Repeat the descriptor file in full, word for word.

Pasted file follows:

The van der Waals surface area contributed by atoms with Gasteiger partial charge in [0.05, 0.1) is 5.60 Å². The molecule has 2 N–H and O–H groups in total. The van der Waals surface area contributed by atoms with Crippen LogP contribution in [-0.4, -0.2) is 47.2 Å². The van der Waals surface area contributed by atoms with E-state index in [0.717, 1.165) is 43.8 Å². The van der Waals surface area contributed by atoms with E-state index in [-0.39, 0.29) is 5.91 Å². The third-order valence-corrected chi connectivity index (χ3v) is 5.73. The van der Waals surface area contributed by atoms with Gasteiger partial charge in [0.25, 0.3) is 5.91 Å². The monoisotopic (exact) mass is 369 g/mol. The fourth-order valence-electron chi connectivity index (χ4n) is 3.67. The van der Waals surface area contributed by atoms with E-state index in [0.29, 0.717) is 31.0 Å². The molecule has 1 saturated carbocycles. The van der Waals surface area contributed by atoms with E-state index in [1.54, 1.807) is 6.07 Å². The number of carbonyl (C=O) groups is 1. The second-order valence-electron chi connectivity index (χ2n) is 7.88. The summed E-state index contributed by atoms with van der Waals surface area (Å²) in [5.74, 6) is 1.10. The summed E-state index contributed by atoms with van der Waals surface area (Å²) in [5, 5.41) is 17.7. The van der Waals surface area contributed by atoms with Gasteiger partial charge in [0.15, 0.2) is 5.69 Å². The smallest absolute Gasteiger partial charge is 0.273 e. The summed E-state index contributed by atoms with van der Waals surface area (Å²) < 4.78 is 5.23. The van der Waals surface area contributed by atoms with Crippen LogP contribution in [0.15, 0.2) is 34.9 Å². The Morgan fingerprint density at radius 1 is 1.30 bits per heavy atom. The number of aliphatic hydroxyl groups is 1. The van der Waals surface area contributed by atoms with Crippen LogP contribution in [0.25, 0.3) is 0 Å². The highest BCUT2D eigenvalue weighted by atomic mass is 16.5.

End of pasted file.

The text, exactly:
The van der Waals surface area contributed by atoms with Gasteiger partial charge in [0.05, 0.1) is 5.60 Å². The molecule has 2 N–H and O–H groups in total. The van der Waals surface area contributed by atoms with Crippen LogP contribution in [-0.4, -0.2) is 47.2 Å². The van der Waals surface area contributed by atoms with E-state index in [0.717, 1.165) is 43.8 Å². The van der Waals surface area contributed by atoms with E-state index in [-0.39, 0.29) is 5.91 Å². The third-order valence-corrected chi connectivity index (χ3v) is 5.73. The van der Waals surface area contributed by atoms with Gasteiger partial charge in [0.25, 0.3) is 5.91 Å². The monoisotopic (exact) mass is 369 g/mol. The fourth-order valence-electron chi connectivity index (χ4n) is 3.67. The van der Waals surface area contributed by atoms with E-state index in [0.29, 0.717) is 31.0 Å². The molecule has 1 saturated carbocycles. The van der Waals surface area contributed by atoms with E-state index in [1.54, 1.807) is 6.07 Å². The number of carbonyl (C=O) groups is 1. The second-order valence-electron chi connectivity index (χ2n) is 7.88. The summed E-state index contributed by atoms with van der Waals surface area (Å²) in [5.74, 6) is 1.10. The summed E-state index contributed by atoms with van der Waals surface area (Å²) in [5, 5.41) is 17.7. The van der Waals surface area contributed by atoms with Gasteiger partial charge in [0.15, 0.2) is 5.69 Å². The smallest absolute Gasteiger partial charge is 0.273 e. The summed E-state index contributed by atoms with van der Waals surface area (Å²) < 4.78 is 5.23. The van der Waals surface area contributed by atoms with Crippen LogP contribution in [0.15, 0.2) is 34.9 Å². The Morgan fingerprint density at radius 1 is 1.30 bits per heavy atom. The number of aliphatic hydroxyl groups is 1. The van der Waals surface area contributed by atoms with Crippen LogP contribution in [0.25, 0.3) is 0 Å². The highest BCUT2D eigenvalue weighted by atomic mass is 16.5.